Report: Government Doesn’t Hold Patent Rights To Gilead’s Remdesivir

American taxpayers may have provided $162 million toward researching remdesivir, but the federal government does not have patent rights for the drug because the work contributed by U.S. scientists did not generate any inventive new uses, according to a government report. Moreover, Gilead Sciences, which discovered remdesivir, had already reached collaborative research deals with various federal agencies and universities to work on its existing portfolio of patents and patent applications, including for the remdesivir compound. And this “would have left little room for the agencies to generate their own patents, the Government Accountability Office found. (Silverman, 3/31)

FDA Approves Two More Over The Counter COVID Tests

More consumers will soon be able to test themselves for COVID-19 from the comfort of their own home. On Wednesday, the Food and Drug Administration approved two rapid antigen home tests for use in the U.S. Americans will soon be able to purchase Abbott’s BinaxNOW and Quidel Quickvue tests at drug stores. The two options join a test made by Ellume, which received FDA approval in December, in the market. The two, newly-approved swab tests will be sold at a lower price point. (Diaz and Simmons-Duffin, 4/1)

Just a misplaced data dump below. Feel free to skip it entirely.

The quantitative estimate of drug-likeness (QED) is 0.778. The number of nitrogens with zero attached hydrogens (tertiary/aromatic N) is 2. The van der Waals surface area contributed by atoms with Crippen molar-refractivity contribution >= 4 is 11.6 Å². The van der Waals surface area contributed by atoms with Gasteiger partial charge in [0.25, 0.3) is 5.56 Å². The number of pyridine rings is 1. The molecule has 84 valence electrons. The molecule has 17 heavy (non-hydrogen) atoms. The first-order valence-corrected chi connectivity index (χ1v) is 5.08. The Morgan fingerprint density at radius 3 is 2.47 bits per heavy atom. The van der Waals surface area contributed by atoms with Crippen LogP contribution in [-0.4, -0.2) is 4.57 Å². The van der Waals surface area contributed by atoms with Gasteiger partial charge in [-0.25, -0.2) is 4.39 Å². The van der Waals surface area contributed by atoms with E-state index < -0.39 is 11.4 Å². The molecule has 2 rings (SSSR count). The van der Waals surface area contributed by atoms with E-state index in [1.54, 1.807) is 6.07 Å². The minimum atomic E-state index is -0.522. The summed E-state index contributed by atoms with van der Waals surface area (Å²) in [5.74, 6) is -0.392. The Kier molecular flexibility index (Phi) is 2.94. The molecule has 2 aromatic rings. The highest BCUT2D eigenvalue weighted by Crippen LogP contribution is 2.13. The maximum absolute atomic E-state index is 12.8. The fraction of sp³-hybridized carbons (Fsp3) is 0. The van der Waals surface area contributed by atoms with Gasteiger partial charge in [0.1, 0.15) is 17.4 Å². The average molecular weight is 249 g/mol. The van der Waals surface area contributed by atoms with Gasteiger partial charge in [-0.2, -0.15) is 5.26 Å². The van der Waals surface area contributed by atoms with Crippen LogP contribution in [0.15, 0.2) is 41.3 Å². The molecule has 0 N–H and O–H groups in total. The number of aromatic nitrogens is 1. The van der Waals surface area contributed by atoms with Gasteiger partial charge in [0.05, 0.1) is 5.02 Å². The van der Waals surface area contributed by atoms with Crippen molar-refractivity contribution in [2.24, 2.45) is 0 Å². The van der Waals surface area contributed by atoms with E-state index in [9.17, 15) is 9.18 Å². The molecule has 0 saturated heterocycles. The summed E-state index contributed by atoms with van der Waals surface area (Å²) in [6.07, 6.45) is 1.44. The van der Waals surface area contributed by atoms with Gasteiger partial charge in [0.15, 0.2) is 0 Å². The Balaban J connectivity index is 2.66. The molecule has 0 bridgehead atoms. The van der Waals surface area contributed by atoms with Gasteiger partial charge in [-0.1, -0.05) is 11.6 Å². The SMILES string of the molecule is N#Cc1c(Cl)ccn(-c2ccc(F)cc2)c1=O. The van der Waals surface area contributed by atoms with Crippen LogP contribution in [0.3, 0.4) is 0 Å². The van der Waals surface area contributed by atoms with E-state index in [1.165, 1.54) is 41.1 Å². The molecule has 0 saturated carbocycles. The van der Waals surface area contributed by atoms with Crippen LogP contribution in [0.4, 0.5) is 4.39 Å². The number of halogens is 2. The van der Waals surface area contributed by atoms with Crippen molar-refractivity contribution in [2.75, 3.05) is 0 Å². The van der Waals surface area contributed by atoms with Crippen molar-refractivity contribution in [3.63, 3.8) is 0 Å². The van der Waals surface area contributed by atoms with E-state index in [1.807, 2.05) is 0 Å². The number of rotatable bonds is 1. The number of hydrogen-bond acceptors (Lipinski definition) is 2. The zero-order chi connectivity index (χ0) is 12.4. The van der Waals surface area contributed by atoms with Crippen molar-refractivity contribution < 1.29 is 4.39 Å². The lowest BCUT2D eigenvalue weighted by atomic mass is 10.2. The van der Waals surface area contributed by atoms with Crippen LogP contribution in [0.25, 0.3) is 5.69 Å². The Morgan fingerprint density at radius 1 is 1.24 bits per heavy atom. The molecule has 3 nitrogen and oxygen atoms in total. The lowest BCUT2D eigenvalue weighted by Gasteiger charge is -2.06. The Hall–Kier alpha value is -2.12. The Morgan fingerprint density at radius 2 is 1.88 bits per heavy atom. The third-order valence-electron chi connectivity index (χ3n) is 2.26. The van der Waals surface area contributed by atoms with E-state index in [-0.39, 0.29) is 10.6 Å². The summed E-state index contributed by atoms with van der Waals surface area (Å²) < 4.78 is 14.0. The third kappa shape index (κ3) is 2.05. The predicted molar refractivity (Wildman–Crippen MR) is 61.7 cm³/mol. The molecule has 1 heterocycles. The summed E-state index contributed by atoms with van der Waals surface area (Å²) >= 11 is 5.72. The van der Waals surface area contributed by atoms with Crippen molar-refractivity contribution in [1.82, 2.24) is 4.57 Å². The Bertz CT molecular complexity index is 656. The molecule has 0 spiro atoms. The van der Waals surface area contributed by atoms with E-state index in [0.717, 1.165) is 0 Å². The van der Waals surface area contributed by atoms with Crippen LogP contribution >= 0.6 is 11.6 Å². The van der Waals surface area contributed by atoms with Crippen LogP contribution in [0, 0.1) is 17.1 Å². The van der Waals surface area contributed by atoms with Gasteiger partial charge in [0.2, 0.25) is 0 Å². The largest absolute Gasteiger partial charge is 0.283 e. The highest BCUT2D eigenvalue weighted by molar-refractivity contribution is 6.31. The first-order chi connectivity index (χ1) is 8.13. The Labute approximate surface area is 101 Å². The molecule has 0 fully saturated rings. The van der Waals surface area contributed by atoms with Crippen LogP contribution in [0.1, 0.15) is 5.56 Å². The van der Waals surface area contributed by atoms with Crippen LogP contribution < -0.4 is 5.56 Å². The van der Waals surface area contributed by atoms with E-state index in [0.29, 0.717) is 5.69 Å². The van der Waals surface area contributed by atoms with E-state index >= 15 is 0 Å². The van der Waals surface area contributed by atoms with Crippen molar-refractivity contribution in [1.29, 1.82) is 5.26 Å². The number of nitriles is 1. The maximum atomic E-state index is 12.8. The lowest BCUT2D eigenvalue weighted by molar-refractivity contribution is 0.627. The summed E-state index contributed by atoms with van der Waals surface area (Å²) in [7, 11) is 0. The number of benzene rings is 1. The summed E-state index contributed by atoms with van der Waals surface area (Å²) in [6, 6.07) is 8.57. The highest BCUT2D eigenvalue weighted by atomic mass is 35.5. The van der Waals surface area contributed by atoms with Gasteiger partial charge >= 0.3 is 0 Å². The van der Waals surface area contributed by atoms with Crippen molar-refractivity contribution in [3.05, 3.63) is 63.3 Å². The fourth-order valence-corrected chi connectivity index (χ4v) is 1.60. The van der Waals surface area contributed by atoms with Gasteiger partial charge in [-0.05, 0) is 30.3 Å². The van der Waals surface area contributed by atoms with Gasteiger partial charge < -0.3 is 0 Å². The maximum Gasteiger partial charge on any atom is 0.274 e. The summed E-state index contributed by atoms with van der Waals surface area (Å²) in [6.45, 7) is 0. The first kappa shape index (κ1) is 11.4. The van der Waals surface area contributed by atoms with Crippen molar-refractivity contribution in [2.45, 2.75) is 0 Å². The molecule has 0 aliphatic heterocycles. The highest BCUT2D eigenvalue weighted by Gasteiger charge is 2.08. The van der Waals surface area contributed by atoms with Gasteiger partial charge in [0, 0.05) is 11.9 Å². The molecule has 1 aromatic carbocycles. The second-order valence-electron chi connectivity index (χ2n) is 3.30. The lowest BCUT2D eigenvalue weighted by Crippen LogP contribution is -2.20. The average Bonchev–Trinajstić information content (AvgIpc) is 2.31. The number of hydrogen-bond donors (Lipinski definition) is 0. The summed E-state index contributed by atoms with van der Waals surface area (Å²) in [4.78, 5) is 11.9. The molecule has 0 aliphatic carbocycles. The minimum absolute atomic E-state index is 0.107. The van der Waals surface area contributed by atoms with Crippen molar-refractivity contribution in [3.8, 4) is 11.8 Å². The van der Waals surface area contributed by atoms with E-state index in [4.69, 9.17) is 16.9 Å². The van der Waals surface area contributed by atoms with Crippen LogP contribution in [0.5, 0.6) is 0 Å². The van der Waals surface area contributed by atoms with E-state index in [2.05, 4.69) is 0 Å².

The New York Times:
The C.D.C. And N.I.H. Launch A Rapid, At-Home Testing Initiative In Tennessee And North Carolina

The Centers for Disease Control and Prevention and the National Institutes of Health announced a new initiative on Wednesday to help determine whether frequent, widespread use of rapid coronavirus tests slows the spread of the virus. The program will make rapid at-home antigen tests freely available to every resident of two communities, Pitt County, N.C., and Hamilton County, Tenn., enough for a total of 160,000 people to test themselves for the coronavirus three times a week for a month. (Anthes, 3/31)

Modern Healthcare: